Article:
Brisbane: In his own words, James Pattinson has been "smashing" a full length at every opportunity for the past four months. Given the chance to make his debut for Australia in Brisbane, he duly used that length to smash New Zealand.
Pattinson's second-innings heroics at the Gabba, which at one point reaped three wickets in four balls, and at another gave him the figures of 5-7, were a reward for speed, swing and perseverance.
"We spoke about it before the game we wanted to try to bowl nice and full," Pattinson said. "Pup [Clarke] supported me there and said it doesn't matter if you get driven a couple of times, which I kept at the back of my head and tried to just keep doing the same thing and it paid off for me in the second innings."
More significantly, Pattinson's performance confirmed that Australia are building a formidable bowling attack, mixing pace and spin under the agile captaincy of Michael Clarke. All this has developed under the watch of the bowling coach Craig McDermott, whose simple, "get it up there" mantra was in Pattinson's mind every time he sent a rapid away swinger hurtling towards the New Zealand batsmen.
Bangladesh, Sri Lanka, and South Africa have all been part of Pattinson's elongated preparation for the Gabba, and he has spent as much time bowling in the nets as any member of the Australian attack. McDermott was never far away, and the development of Pattinson's bowling had him ideally tuned for Brisbane.
"That's been really valuable for me," Pattinson said. "Having that sort of pre-season over there in tough conditions for me and getting my length right as well has paid dividends for the right length to bowl out there. I've been smashing that area over in Sri Lanka and South Africa every time I bowl and Billy's (McDermott) been right on my case. So it is great to get the rewards for some hard work."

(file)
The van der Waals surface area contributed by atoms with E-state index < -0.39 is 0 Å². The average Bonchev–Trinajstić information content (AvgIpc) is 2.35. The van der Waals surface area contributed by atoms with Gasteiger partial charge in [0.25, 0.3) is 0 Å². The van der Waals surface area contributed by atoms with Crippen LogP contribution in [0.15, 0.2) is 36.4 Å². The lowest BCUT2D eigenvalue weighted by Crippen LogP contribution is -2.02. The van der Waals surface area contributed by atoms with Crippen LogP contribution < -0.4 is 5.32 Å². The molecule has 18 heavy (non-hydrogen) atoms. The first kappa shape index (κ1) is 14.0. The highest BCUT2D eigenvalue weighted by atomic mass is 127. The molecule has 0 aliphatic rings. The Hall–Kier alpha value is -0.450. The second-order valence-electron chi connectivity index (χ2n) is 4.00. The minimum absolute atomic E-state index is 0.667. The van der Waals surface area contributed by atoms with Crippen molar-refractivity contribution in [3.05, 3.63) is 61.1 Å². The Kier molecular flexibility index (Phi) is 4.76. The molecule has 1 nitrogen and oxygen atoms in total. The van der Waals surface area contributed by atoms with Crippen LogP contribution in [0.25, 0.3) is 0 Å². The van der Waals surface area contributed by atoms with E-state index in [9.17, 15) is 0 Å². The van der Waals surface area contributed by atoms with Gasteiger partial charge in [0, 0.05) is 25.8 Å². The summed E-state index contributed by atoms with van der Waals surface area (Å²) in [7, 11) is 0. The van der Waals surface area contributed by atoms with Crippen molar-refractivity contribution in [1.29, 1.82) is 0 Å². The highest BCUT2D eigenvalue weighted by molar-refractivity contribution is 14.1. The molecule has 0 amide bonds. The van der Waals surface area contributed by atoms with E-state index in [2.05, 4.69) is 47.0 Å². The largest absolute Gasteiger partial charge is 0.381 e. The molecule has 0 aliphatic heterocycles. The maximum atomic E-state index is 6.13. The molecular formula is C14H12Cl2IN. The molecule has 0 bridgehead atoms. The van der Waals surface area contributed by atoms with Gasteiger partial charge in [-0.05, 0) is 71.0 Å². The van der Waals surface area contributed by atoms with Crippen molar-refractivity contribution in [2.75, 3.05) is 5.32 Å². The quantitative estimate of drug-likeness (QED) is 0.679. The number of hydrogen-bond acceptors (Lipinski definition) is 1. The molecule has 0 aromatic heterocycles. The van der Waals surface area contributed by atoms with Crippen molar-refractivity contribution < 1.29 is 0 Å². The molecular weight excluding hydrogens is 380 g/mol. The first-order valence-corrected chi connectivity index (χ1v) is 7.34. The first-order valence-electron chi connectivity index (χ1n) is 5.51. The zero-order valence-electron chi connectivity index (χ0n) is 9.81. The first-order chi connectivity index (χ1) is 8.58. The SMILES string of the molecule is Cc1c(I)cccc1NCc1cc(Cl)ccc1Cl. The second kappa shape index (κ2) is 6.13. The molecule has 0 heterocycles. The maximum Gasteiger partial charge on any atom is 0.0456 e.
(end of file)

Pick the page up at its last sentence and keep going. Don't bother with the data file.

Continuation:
Michael Clarke, basking in victory at home, said he had known for some time that the likes of Pattinson were on course to take up the attack for Australia.
"I've probably seen that for a while now that there's some young players that have been around first-class cricket who are now involved in the Australian set-up that have had a lot of talent," Clarke said. "It is just about giving them an opportunity to see how they go, and then trying to get better.
"Patto's been around the group for a while now in regard to one-day cricket, we've always known he's had a lot of talent, it was just about getting him as fit and strong as we could, him biding his time, going back to first-class cricket and taking wickets and waiting for an opportunity.
"I said before the start of this Test match I was confident we could take 20 wickets and we could win the game. That's because I've seen Sidds (Peter Siddle) bowl for a while now, I've seen Patto bowl in one-day cricket and first-class cricket, I've known Starcy (Mitchell Starc) for a while. I know we've got the talent, it is just a matter now of continuing to improve the consistency, that is probably the most important thing for us, as a team, not just as a bowling unit."
As the younger brother of Darren Pattinson, who played one Test for England, James Pattinson has had a family background in the experience of Test cricket. But observers have always felt the younger brother would develop into a more piercing bowler, and in one Test he has already put his brother in the shade.
"Um, how many Test five-fors have you taken?" Pattinson joked about asking his brother. "Nah, I might not say that. I probably won't say anything because he might whack me across the ear. I'll have a couple of beers with him and talk about things. He's been a great supporter of mine."